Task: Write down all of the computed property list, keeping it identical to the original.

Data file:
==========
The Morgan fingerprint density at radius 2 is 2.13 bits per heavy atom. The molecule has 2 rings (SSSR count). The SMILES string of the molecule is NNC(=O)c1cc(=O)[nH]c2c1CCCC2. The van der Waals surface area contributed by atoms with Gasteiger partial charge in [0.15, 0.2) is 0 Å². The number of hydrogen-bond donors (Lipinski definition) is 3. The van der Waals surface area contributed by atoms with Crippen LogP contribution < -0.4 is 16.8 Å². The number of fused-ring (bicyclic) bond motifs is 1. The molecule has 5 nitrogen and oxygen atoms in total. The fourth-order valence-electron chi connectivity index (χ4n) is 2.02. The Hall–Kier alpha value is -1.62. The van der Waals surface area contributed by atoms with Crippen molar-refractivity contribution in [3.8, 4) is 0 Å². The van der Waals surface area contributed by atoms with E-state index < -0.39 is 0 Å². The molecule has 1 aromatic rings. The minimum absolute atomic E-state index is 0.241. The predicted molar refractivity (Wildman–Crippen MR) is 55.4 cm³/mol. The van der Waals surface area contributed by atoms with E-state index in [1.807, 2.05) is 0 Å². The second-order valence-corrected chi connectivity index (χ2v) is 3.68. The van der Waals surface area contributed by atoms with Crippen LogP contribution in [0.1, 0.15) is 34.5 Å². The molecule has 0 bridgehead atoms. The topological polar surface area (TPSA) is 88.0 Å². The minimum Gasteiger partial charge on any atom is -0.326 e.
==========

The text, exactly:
The Morgan fingerprint density at radius 2 is 2.13 bits per heavy atom. The molecule has 2 rings (SSSR count). The SMILES string of the molecule is NNC(=O)c1cc(=O)[nH]c2c1CCCC2. The van der Waals surface area contributed by atoms with Gasteiger partial charge in [0.15, 0.2) is 0 Å². The number of hydrogen-bond donors (Lipinski definition) is 3. The van der Waals surface area contributed by atoms with Crippen LogP contribution < -0.4 is 16.8 Å². The number of fused-ring (bicyclic) bond motifs is 1. The molecule has 5 nitrogen and oxygen atoms in total. The fourth-order valence-electron chi connectivity index (χ4n) is 2.02. The Hall–Kier alpha value is -1.62. The van der Waals surface area contributed by atoms with Crippen molar-refractivity contribution in [3.8, 4) is 0 Å². The van der Waals surface area contributed by atoms with E-state index < -0.39 is 0 Å². The molecule has 1 aromatic rings. The minimum absolute atomic E-state index is 0.241. The predicted molar refractivity (Wildman–Crippen MR) is 55.4 cm³/mol. The van der Waals surface area contributed by atoms with E-state index in [1.807, 2.05) is 0 Å². The second-order valence-corrected chi connectivity index (χ2v) is 3.68. The van der Waals surface area contributed by atoms with Crippen LogP contribution in [0.1, 0.15) is 34.5 Å². The molecule has 0 bridgehead atoms. The topological polar surface area (TPSA) is 88.0 Å². The minimum Gasteiger partial charge on any atom is -0.326 e.